The Dip Tank Looms
Most of my life has been tied up one way or another with cattle and if I was to choose a career it would be ranching in one of our semi arid regions. It is a tough life, not very profitable and every five years or so drought wipes you out. But for all the difficulties, providing you can afford to sink a large amount of money into a property, it is a great way of life. I have good memories of working cattle on my godparents ranch when I was still a young teenager.
An integral part of ranch life is the periodic dipping of cattle to take care of tick infestation. In the winter months you can probably slip this to once a month, but in the wet season its every fortnight or even weekly. In many areas the system used employs a dip tank and I have built many of these in both tribal and commercial farming districts.
They comprise a concrete lined trench - perhaps 10 metres long and two wide, deep at one end and then sloping up to the exit where there is a long paved passage to allow the cattle to drip off when they have been through the dip. The dip liquid then flows back into the trench or 'dip tank' to be reused. Various chemicals are used and in the early days we used arsenic at a controlled strength. The objective being to kill the ticks and other parasites on the animals but not the cattle.
On the ranches the cattle are often pretty wild and we used to have to build a holding pen for the cattle that was pretty strong and high. A Brahman bull or cow can clear a two metre high wall with ease if put under pressure. The same applies to the drainage passage beyond the dip and after that another holding pen - a bit less robust.
The situation of Zanu PF is pretty similar to the task of managing cattle on a ranch; painstakingly we have collected them from all over the place and brought them into a holding pen before dipping. This is what the GPA process has been all about. In 2006 we stated that we would force Zanu PF into negotiations, get agreement on conditions for a free and fair election and then following such a process, supervised by the region, exercise our right to a democratic transfer of power.
Since Livingstone, Zanu PF has discovered that it is caught in a closed pen and the only way out is through that dip tank. They have been trying to get out; attempts at jumping the fence have not proved successful, attempts at breaking down the gates and getting out back into the grazing area have been frustrated by the herdsmen outside the kraal.
Inside the kraal is one of the senior herdsmen - he is in there with a cattle prod and he is using it to force the cattle through the dip. At some stage one of the animals in the kraal is going to break and take the plunge and then the others will follow. In the process, the ticks and parasites that have been feeding on the cattle will be killed and will fall off the animals and a new and sanitized Zanu PF will emerge on the other side.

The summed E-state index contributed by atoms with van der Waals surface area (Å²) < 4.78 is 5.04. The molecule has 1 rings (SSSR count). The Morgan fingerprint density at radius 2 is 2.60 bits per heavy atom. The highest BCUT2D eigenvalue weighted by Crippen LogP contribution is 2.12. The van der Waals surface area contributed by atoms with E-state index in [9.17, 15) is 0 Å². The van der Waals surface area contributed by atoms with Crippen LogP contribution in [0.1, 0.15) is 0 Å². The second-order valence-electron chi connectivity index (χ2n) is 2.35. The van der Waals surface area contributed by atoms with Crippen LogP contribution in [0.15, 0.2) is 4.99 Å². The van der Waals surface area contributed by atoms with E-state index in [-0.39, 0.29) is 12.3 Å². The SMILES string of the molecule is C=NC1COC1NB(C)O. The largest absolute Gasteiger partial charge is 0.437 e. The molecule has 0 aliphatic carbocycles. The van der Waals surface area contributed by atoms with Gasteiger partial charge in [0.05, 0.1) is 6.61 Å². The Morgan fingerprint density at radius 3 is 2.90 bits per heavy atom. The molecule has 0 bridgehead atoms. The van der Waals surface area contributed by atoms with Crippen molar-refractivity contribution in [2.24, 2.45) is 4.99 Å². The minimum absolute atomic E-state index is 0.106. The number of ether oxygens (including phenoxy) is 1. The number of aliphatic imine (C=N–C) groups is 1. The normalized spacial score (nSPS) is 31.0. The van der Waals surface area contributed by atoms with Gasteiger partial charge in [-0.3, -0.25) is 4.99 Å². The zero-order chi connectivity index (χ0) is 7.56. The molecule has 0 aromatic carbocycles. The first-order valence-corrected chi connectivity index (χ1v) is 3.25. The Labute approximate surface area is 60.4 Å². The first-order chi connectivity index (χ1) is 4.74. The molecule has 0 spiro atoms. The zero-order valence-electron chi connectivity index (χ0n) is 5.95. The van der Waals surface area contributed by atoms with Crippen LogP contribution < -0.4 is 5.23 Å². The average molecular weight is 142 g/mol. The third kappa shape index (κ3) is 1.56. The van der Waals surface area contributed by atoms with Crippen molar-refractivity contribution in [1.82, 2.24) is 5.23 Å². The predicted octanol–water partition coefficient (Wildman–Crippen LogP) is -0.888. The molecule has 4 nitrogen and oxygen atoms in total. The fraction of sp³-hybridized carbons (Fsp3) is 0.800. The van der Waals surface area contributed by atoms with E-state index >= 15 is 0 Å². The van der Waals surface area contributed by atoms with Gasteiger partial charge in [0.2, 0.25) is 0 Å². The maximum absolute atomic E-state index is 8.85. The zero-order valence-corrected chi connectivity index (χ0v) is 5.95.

The importance of the Livingstone Troika summit, followed by the extraordinary summit at Sandton and now the ordinary summit of the Heads of SADC States in Luanda has been that the region has kept Zanu in the pen. They are not going to allow them to avoid the dip tank and despite every maneuver, every ploy, every diplomatic effort, Zanu PF has been unable to break the consensus in the region. I have often said that observers should not underestimate the commitment of the region to the GPA and the process it represents. Those of us, who are in the crisis in Zimbabwe, have little or no choice but to work inside the GPA process in order to make progress.
Up to now, the Zanu PF leadership has believed that they could frustrate the GPA and find an escape route. Now they know, there is no escape and they must face up to the fact that they either go through the dip or they negotiate. My own view is that the pressure to negotiate has been increasing steadily and that the hard liners, who have in the past forced the manipulation of the democratic process to stay in power, have been losing ground.
That they are desperate is evident and the death of General Mujuru may well be connected to this internal struggle in Zanu PF - it's tough inside the kraal, big animals and lots of hooves and horns, dangerous for anyone inside with the cattle. They tried at the Luanda summit to get the senior herdsman fired; instead the region reinforced his role. The moderates in favor of reform and negotiations must be very careful; the hardliners are dangerous and will stop at nothing to get their way.
What can the rest of us do? We can make sure that the dip is of just the right strength to kill the ticks and not harm the cattle. We can stand outside the kraal and react when an attempt is made to climb over the walls or break down the gate. Then when the dipping is done, get the cattle dried off as quickly as we can and take them once again out to pasture and growth. Every day in the pens, is lost production and progress and it is the owners of the Ranch that suffer - the people of Zimbabwe and the SADC region.
I have seen many reports of disappointment about the SADC Luanda summit - but I think it went to script. Regional leaders stuck to their guns and treated Morgan Tsvangirai with dignity and respect. They did the same to Robert Mugabe, but at the same time politely told him that they were not going to allow him out of the kraal, until dipping was complete. Quite a scary time for the ticks.
Bulawayo, 20th August 2011